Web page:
Update November 20th: Schwartz confirms in Syria that we are taking at least 17,000 Iraqis this fiscal year. Mr. Schwartz, where will they work?
But, he also says we are planning on taking another 17,000 this fiscal year as well!
BAGHDAD — The Iraqi government has taken strides to help refugees displaced by the violence in the country over recent years return home, but still “needs to do a heck of a lot more,” a U.S. official said Saturday.
Eric Schwartz, the assistant secretary of state for refugees, said Baghdad has proposed a 250 percent increase to the budget to assist refugees and plans to appoint a coordinator to help people move back home.
That we are helping to encourage Iraqis go home is good news. Schwartz is likely very well aware of the many Iraqis who have come to the US over the last year only to find they must live in substandard housing and go without meaningful work—in many cases no work at all. The Iraqi refugees have a different personality than say the Burmese we have been learning about in Bowling Green, because the Iraqis are willing to complain loudly to the press that they feel neglected. Some have even returned to the Middle East. See our Iraqi refugee category with 437 posts on the subject!
Nevertheless, Schwartz confirms that we are taking another whopping 17,000 Iraqis in FY2010 which began October 1st.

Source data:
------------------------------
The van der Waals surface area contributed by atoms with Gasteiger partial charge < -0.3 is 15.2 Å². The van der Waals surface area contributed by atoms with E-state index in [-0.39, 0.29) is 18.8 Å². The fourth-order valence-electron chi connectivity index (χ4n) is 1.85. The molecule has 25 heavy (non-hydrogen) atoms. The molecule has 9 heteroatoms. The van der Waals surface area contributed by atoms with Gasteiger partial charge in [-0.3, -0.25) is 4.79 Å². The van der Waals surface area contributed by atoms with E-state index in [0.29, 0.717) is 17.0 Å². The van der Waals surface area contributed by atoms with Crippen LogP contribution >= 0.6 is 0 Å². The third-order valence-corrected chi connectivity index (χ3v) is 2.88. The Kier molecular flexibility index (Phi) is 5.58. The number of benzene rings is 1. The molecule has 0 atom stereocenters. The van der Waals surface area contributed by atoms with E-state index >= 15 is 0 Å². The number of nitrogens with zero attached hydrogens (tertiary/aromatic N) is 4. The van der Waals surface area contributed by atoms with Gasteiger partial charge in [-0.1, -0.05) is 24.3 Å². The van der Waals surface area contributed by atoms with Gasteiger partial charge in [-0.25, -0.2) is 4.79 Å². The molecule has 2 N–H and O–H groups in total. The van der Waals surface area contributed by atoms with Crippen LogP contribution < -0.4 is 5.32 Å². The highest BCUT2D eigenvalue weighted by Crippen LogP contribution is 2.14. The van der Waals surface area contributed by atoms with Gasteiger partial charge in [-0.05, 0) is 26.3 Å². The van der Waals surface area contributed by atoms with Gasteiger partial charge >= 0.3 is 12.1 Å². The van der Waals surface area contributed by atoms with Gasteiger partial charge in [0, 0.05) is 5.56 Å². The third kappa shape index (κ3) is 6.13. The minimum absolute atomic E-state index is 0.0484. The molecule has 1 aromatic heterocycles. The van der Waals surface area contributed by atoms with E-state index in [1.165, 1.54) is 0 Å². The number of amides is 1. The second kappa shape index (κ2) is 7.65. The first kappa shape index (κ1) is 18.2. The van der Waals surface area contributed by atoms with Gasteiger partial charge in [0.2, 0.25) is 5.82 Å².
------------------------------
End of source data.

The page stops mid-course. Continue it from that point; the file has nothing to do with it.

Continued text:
According to the United Nations, as of January 2009 there were an estimated 2 million Iraqi refugees in neighboring Jordan and Syria, and some 2.6 million people displaced within Iraq.
The U.S. was heavily criticized by those who felt it was taking in too few Iraqi refugees uprooted by the sectarian bloodletting that followed the U.S.-led 2003 invasion and ouster of Saddam Hussein.
But more than 30,000 Iraqis have moved to the U.S. since in the last two years as part of a United Nations resettlement program that started in 2007
Schwartz, who was in Baghdad for meetings with his Iraqi counterparts Saturday, said the U.S. plans to allow some 17,000 Iraqis refugees to settle in the U.S. next year. That number is roughly on par with the number resettled in 2009.
Iraqi boy, wise beyond his years!
We can’t save all the refugees in the world, so let me remind readers of what a wise Iraqi boy told a Tucson paper last year:
It is better to have 10 Iraqi refugees who are satisfied with their lives than having 100 angry ones with no life at all.
Got a refugee problem? Write to Eric Schwartz, here.